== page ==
Saint Peter wrote, “You are a chosen race, a royal priesthood, a holy nation, God’s own people” (1 Pet. 2:9). It is true that all Christians share in the priesthood of Christ through Baptism, yet this common priesthood is to be distinguished from the ministerial priesthood. What Peter said to the faithful in the New Testament, ໃນຄວາມເປັນຈິງ, was also said to Israel in the Old, “You shall be to me a kingdom of priests and a holy nation” (ex. 19:6). Within the priestly nation of Israel, ຢ່າງໃດກໍຕາມ, existed a distinct, ministerial priesthood, the Levitical priesthood. It is the same for God’s people in the New Covenant. ພວກເຮົາ, ເກີນໄປ, are a priestly nation; and within our ranks exists a special, sacramental priesthood charged with presiding over the Sacrifice of the Mass, our communal act of worship.
Our view of the Mass as a sacrifice sets Catholics apart from other Christians. At Mass the sacrifice of Christ on the Cross is made sacramentally present to us on the altar through the Holy Eucharist. This does not mean Jesus dies again at Mass. Rather we are in effect transported back through time to the very moment of His death so that we might witness and participate in that saving sacrifice.
In the Gospels, the Apostles are given the authority to preside over the Eucharistic celebration. We see this in the account of Christ’s multiplication of the loaves and fish, an Eucharistic metaphor, in which the Lord commands the Apostles to feed the people (Matt. 14:16). More directly, at the Last Supper, in the midst of instituting the Eucharist, the Lord commands the Apostles, “Do this in remembrance of me” (ລູກາ 22:19). The Apostle Paul explained he was called “to be a minister of Christ Jesus to the Gentiles in the priestly service of the gospel of God, so that the offerings of the Gentiles may be acceptable, sanctified by the Holy Spirit” (Rom. 15:16). And elsewhere he wrote, “This is how one should regard us [i.e., ອັກຄະສາວົກ], as servants of Christ and stewards of the mysteries [i.e., ສິນລະລຶກ] of God. … For though you have countless guides in Christ, ທ່ານບໍ່ມີບັນພະບຸລຸດຈໍານວນຫຼາຍ. For I became your father in Christ Jesus through the gospel” (1 Cor. 4:15).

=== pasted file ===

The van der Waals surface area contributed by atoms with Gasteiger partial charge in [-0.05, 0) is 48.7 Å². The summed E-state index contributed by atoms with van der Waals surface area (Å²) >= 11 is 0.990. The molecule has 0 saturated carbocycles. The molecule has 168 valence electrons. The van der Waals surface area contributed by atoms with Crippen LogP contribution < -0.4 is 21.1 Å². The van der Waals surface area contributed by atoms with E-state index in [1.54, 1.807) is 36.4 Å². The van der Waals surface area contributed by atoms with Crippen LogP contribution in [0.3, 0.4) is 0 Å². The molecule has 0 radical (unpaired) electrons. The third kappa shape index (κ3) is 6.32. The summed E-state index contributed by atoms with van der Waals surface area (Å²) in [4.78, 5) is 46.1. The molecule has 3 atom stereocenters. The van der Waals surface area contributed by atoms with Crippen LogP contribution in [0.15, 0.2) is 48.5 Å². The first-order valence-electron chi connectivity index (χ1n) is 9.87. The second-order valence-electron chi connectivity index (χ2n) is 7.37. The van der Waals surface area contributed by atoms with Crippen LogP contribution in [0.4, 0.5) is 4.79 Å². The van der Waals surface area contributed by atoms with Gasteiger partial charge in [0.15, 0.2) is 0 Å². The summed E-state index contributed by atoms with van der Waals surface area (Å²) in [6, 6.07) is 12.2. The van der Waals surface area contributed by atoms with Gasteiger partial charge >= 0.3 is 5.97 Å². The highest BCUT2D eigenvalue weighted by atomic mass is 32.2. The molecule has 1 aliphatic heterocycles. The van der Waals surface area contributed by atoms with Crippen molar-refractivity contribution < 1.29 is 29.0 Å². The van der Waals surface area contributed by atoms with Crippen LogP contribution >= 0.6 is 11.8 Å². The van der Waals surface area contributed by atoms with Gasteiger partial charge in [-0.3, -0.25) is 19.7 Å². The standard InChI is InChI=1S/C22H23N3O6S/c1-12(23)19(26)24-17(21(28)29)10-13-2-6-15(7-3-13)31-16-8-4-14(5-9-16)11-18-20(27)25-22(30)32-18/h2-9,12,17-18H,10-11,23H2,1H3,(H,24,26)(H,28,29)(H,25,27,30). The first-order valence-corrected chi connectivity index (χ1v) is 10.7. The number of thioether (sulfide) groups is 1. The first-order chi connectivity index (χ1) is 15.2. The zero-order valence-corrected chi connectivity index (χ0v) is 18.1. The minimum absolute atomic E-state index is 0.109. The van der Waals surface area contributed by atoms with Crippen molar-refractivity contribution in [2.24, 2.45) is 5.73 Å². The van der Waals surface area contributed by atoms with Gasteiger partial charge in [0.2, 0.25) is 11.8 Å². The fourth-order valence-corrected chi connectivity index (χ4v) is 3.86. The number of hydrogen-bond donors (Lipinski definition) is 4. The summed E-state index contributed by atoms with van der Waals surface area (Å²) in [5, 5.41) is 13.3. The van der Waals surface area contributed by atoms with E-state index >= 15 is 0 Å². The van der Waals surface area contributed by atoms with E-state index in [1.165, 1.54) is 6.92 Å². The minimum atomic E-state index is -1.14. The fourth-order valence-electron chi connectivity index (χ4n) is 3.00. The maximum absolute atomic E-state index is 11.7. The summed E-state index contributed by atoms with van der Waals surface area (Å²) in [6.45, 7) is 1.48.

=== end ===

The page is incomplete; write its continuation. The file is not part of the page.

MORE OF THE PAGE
While the term “priest” may not have been widely used by Christians in apostolic times, likely to set their ministers apart from the priests of Israel (cf. Rom. 15:16, above), there is extensive evidence from the end of the first century forward of the term being applied to those who preside over the Eucharist. Writing in about the year 96 A.D., ສໍາລັບການຍົກຕົວຢ່າງ, Pope Saint Clement clearly distinguished between the ministerial priesthood and the priesthood of the laity. “The high priest,” ລາວໄດ້ຂຽນວ່າ, referring to Christ, “is given his duties: ພວກປະໂລຫິດ [i.e., bishops] are assigned their special place, while on the Levites [i.e., deacons] particular tasks are imposed. The layman is bound by the layman’s code” (ຈົດຫມາຍສະບັບຂອງ Clement ກັບຊາວໂກຣິນໂທ 40:1-5). As a matter of fact, this is the earliest recorded instance of the term “layman.”
ໃນປະມານປີ 107, Saint Ignatius, the Bishop of Antioch and a disciple of the Apostle John, ຂຽນ, “Good, ເກີນໄປ, are the priests; but the high priest [i.e., ພຣະຄຣິດ] is better, to whom was entrusted the holy of holies; and to him alone were entrusted the secret things of God” (Letter to the Philadelphians 9:1). He also counseled Christians to “follow the bishop as Jesus Christ did the Father. ປະຕິບັດຕາມ, ເກີນໄປ, presbytery ໄດ້ທີ່ທ່ານຈະອັກຄະສາວົກ; ແລະເຄົາລົບມັກຄະນາຍົກທີ່ທ່ານຈະກົດຫມາຍວ່າດ້ວຍຂອງພຣະເຈົ້າ. ບໍ່ມີໃຜຕ້ອງເຮັດສິ່ງໃດແດ່ທີ່ມີໃຫ້ເຮັດກັບສາດສະຫນາຈັກໂດຍບໍ່ມີການອະນຸມັດຂອງອະທິການ. ທ່ານຄວນຈະພິຈາລະ Eucharist ວ່າເປັນທີ່ຖືກຕ້ອງເຊິ່ງໄດ້ສະຫຼອງໂດຍອະທິການຫຼືຄົນທີ່ເຂົາອະນຸຍາດໃຫ້ [i.e., ເປັນ presbyter]. ບ່ອນທີ່ອະທິການໃນປະຈຸບັນ, ມີໃຫ້ປະຊາຄົມເກັບ, ພຽງແຕ່ເປັນບ່ອນທີ່ພຣະເຢຊູຄຣິດ, there is the Catholic Church” (Letter to the Smyrneans 8).